WAITING OUT THE FROST – A POEM

Writing

Ground level, voided earth

Bound to streaks of coppered clay,

Open hands of branches

Robbed by seasons,

Morphed emerald lime to bronze,

Still to be stripped by frost

on the heave of menthol lungs.

 

A cotton tundra rapes

The blue, holds sunlight

Stuck in smoke, its hue

Hazed static, wedged,

Boundaries of sky and stone;

The valley clasps, constricts,

Pulls tight, a duvet for

A child at night

Without blankets of stars,

Naked as the morning dew

That seeks to wet the scars,

Retreating past the

White damask

That coats tomorrows heart.

 

MY OTHER WRITING – HERE 

YOLK – A SHORT STORY

Writing

*

I promised myself that the days weren’t cold. Beyond the fabric cascades that covered the windows, I knew the sun was shining; I saw it once. Puddled deep into the cushions of my armchair, I meditated, tried to breathe as lightly as possible so I could catch each echo of birdsong that managed to slip into the room. They were symphonies; the music of a world unknown. Mother had gone. She always tried to go unnoticed, but I had learnt to listen for the slide of locks, and the faint patter as her boots struck against the stone steps that ran a spine down the garden. Then nothing.

I rose from my seat, my heart a war-drum, beating ever faster as I begged myself for courage, tiptoeing across the carpet, a ballet dancer, free. Pausing every few seconds, I listened for her return. The curtain was in reaching distance, I stretched to stroke each thread, woven thick like matted hair. I trembled; on the other side, the window lay, each pane of glass painted in coats of black so dark it seemed to bleed. I gasped. Through a pin sized hole, where the paint had somehow flaked away, a beam of gold shone, blazing. It did not seem real. Perhaps I was imagining.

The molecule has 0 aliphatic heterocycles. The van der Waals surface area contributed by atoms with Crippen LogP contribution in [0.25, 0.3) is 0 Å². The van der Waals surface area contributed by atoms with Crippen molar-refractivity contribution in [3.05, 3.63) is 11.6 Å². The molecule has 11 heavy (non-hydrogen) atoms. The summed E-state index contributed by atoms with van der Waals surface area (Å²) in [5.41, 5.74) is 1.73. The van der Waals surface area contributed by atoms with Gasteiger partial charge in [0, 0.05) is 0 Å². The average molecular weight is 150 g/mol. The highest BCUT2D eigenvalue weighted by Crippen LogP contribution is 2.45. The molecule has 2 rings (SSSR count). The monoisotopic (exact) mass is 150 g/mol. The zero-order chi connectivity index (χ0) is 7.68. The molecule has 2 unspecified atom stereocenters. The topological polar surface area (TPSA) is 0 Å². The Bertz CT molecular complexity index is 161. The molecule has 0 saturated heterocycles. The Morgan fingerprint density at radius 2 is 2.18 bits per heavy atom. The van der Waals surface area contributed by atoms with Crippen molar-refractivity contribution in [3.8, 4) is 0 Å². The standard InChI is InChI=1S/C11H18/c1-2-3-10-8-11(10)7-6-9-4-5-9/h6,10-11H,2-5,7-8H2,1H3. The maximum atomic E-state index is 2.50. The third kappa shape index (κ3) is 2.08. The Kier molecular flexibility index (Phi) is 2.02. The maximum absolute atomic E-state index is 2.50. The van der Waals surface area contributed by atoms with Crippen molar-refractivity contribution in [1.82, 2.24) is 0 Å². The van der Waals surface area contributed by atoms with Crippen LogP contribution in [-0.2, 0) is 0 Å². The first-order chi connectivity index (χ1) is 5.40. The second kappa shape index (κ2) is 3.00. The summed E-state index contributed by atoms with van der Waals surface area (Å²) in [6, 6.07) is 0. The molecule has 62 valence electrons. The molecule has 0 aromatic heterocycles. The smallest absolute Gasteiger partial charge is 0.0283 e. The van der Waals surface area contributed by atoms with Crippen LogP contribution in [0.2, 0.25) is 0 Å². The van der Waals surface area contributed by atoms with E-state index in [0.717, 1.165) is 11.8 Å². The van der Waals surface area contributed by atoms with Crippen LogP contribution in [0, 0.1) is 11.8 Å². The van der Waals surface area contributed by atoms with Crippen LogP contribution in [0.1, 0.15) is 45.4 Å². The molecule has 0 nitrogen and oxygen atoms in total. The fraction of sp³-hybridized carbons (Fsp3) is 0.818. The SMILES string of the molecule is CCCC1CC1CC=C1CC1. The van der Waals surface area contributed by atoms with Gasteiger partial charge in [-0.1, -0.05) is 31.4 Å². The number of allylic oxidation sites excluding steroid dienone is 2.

My hand, pale as milk, hovered closer and closer; I stopped so near, a single slip would have thrown my skin into the light. The smallest hint of warmth began a fire in my chest. The bolt slid back on the door.

Flying across the room, fuelled by fear, I leapt onto my chair, immediately resuming a position of innocence. The curtain rolled with movement, a breaking wave that seemed to stop as soon as mother entered the room.

“Good morning.” I smiled. She placed her bags down, each one brimming with enough food to last for weeks, and kissed me delicately on my forehead.

“It’s ever so dark out there, Florence, you wouldn’t like it at all.”

*

I was not a hostage. She was not my captor.

“It’s not safe out there; remember how it killed your father.” She used to say, her eyes bursting with tenderness, glossed with tears of nostalgia. I embraced her, she draped her arms around me and sobbed quietly. Her skin was warm.

“I know, mother, I know.” I reassured, looking around the room. I knew every inch; the dust that settled upon the coffee table, the imprints, pits and falls, on cushions that still clung to the aroma of tobacco, the perfume of a man I could not remember, but loved all the same.

“It’s not safe out there.” She repeated, this time in whispered tones. Her head found safety in my collarbone.

*

They were happy, again. I did not know who ‘they’ were; they did not exist beyond the sounds of joy; faint shadows of laughter and muffled traces of names all burst through the bubble as if they had somehow morphed into a knife edge.